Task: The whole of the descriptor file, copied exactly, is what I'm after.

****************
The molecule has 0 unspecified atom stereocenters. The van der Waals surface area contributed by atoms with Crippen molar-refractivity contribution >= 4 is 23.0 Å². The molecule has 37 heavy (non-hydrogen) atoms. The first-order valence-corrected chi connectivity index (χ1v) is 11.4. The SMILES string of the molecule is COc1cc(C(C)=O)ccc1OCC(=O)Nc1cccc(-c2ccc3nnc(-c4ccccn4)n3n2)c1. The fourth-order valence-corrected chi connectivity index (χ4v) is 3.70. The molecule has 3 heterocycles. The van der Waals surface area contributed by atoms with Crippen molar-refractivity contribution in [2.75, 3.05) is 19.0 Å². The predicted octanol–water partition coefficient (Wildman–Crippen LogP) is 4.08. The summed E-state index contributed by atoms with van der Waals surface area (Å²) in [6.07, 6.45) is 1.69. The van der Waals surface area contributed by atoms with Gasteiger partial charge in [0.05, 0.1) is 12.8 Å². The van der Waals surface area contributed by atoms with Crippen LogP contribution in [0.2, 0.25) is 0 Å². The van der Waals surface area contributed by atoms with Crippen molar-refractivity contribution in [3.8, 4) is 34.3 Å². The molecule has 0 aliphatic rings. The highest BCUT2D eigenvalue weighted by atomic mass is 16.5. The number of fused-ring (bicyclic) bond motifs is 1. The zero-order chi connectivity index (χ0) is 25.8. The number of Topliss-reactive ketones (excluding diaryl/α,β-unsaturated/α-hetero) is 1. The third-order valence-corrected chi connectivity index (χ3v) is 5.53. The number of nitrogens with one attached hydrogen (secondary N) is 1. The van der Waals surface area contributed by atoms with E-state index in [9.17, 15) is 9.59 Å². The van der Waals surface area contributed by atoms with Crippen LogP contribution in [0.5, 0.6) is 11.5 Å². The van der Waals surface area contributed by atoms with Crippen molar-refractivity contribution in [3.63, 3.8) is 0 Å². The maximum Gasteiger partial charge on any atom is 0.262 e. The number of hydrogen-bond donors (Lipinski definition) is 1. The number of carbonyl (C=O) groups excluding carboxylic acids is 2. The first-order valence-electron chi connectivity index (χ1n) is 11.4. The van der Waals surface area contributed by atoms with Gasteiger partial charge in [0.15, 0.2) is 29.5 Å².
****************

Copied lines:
The molecule has 0 unspecified atom stereocenters. The van der Waals surface area contributed by atoms with Crippen molar-refractivity contribution >= 4 is 23.0 Å². The molecule has 37 heavy (non-hydrogen) atoms. The first-order valence-corrected chi connectivity index (χ1v) is 11.4. The SMILES string of the molecule is COc1cc(C(C)=O)ccc1OCC(=O)Nc1cccc(-c2ccc3nnc(-c4ccccn4)n3n2)c1. The fourth-order valence-corrected chi connectivity index (χ4v) is 3.70. The molecule has 3 heterocycles. The van der Waals surface area contributed by atoms with Crippen molar-refractivity contribution in [2.75, 3.05) is 19.0 Å². The predicted octanol–water partition coefficient (Wildman–Crippen LogP) is 4.08. The summed E-state index contributed by atoms with van der Waals surface area (Å²) in [6.07, 6.45) is 1.69. The van der Waals surface area contributed by atoms with Gasteiger partial charge in [0.05, 0.1) is 12.8 Å². The van der Waals surface area contributed by atoms with Crippen LogP contribution in [0.2, 0.25) is 0 Å². The van der Waals surface area contributed by atoms with Crippen molar-refractivity contribution in [3.8, 4) is 34.3 Å². The molecule has 0 aliphatic rings. The highest BCUT2D eigenvalue weighted by atomic mass is 16.5. The number of fused-ring (bicyclic) bond motifs is 1. The zero-order chi connectivity index (χ0) is 25.8. The number of Topliss-reactive ketones (excluding diaryl/α,β-unsaturated/α-hetero) is 1. The third-order valence-corrected chi connectivity index (χ3v) is 5.53. The number of nitrogens with one attached hydrogen (secondary N) is 1. The van der Waals surface area contributed by atoms with E-state index in [9.17, 15) is 9.59 Å². The van der Waals surface area contributed by atoms with Crippen LogP contribution in [0.5, 0.6) is 11.5 Å². The van der Waals surface area contributed by atoms with Crippen molar-refractivity contribution in [3.63, 3.8) is 0 Å². The maximum Gasteiger partial charge on any atom is 0.262 e. The number of hydrogen-bond donors (Lipinski definition) is 1. The number of carbonyl (C=O) groups excluding carboxylic acids is 2. The first-order valence-electron chi connectivity index (χ1n) is 11.4. The van der Waals surface area contributed by atoms with Gasteiger partial charge in [0.15, 0.2) is 29.5 Å².